nVidia continues its dominant GPU rampage, and now they are taking the fight to the sub-$300 segment with the GTX 1660 Ti. I know, I know, nVidia’s naming scheme is as smooth as silk… making the non-awkwardly-named TR 2990WX look short.
A few weeks ago, NVIDIA released the GTX 1070 Ti for $450. As you might expect, its performance and price fall between the GTX 1070 ($400) and GTX 1080 ($500), though it’s thankfully much closer to the 1080.
Long story short: At $450, this graphics card is a logical purchase and we are happy to recommend it. We have added it to our GPU recommendations in the Excellent and Outstanding tiers, as upgrades to the standard recommendations.
With the release of the GTX 1070 Ti, NVIDIA is filling the performance gap between the GTX 1070 and 1080, and doing their best to eliminate the RX Vega 56 as a serious contender.
What kind of PC should you build with the 1070 Ti? Read on to see our recommendation!
The GTX 1070 Ti is here. As a graphics card that falls somewhere in-between the GTX 1070 and 1080 in terms of both performance and price, it’s a little curious of a release from NVIDIA… Until you consider the competition.
Back in August, AMD finally released their long-awaited RX Vega 56 and Vega 64 graphics cards, meant to compete with NVIDIA’s high-end Pascal GPUs. The general conclusion was that it was too little too late, with poor availability at launch to further spoil the few positives with the cards. Vega 56 was the more interesting out of the two, offering better performance for a slightly higher price compared to the GTX 1070.
So, how does the 1070 Ti fair against the competition? Let’s investigate.
AMD’s RX Vega, the gaming version of AMD’s long-awaited high-end GPU architecture, finally saw its release this month. While RX Vega 56, the smaller brother of the full Vega GPU, offered great price-to-performance compared to NVIDIA’s price-equivalent GTX 1070, the story is different with RX Vega 64 when comparing it to its price-equivalent, the GTX 1080.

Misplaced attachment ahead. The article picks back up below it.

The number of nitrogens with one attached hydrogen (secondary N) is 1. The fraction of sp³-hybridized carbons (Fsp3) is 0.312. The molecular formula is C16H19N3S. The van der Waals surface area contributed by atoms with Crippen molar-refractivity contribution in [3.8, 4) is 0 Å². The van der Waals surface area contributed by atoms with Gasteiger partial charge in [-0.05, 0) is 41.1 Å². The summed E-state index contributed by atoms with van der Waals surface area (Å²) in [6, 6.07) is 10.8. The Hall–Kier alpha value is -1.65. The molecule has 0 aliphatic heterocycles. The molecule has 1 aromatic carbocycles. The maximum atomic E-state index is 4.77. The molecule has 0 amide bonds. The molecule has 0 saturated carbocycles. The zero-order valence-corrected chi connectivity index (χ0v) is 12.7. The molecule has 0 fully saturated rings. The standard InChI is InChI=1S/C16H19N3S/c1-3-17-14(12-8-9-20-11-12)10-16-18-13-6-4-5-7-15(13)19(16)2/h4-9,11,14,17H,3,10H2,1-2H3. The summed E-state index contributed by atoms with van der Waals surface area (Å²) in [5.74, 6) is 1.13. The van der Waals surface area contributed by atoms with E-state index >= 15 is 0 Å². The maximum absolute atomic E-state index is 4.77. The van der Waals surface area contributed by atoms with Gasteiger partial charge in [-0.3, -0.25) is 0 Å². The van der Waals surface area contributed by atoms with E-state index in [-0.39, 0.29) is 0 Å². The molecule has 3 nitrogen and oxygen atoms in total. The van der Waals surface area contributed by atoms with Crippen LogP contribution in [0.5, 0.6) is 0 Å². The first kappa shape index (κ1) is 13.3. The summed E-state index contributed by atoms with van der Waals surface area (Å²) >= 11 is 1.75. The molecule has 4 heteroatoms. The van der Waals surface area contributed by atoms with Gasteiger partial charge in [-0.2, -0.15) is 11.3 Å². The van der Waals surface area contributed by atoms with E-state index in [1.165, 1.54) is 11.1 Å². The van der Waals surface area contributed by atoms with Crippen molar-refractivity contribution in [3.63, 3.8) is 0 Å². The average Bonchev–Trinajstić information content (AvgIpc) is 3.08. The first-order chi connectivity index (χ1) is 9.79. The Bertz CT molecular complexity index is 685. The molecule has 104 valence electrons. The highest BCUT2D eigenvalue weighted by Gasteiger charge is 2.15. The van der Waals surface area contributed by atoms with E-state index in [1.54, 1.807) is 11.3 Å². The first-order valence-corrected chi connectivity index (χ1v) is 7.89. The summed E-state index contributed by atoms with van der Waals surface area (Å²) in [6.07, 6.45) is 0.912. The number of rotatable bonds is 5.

AMD first mentioned the Vega GPU architecture over a year ago, even before the launch of its Polaris graphics cards. It was slated for an early 2017 release, but due to mysterious circumstances was pushed back and back, theoretically coming to market in late June with a Titan X-style Frontier Edition — a prosumer Vega GPU-based graphics card starting at $999.
Now, it’s mid-August, and AMD has finally released the gaming-oriented RX Vega 64, with its smaller brother Vega 56 coming on the 28th of August. But how do they compare to the current competition, the GTX 1070 and 1080? Let’s find out.
NVIDIA has just released the GTX 1080 Ti, with the company claiming that their new card is up to 35% faster than the already beastly GTX 1080 in some instances. If you’re going for an all-out gaming PC, look no further.
We’ve crafted three different PC builds to take advantage of NVIDIA’s new powerhouse graphics card: One with an ATX Full tower, one with an ATX Mid Tower, and finally a small form factor build. The ATX builds are using AMD’s newly released Ryzen 7 1800X and 1700X chips to make well-rounded workstation builds, while the SFF build will be using an i7-7700K, still the best gaming CPU.
All the builds are targeted at 1440p or 4K gaming, which is where the lower single-threaded performance of the Ryzen CPUs is less of an issue. Click on the links to go directly to the product page.
Just two weeks following its official announcement, the GTX 1080 Ti has launched at $700, replacing the Titan X Pascal on the highest end of our graphics card recommendations. Simply put: It is the new king of graphics cards, inching out ahead of the $1,200 Titan X in overall gaming performance. On average, the new 1080 Ti is 2-3% faster than the Titan X, while priced $500 lower.
We have added the 1080 Ti to our GPU recommendations in the Exceptional, Enthusiast, Extremist, and Monstrous tiers on our homepage.
For those looking for a mid-range graphics card, this generation’s two leading choices are NVIDIA’s GTX 1060 and AMD’s RX 480. Both cards come with two models of varying video RAM capacities and price points:
Clearly, these cards are direct competitors in performance and price. Let’s take a look at each head-to-head matchup to figure out which is the better purchase.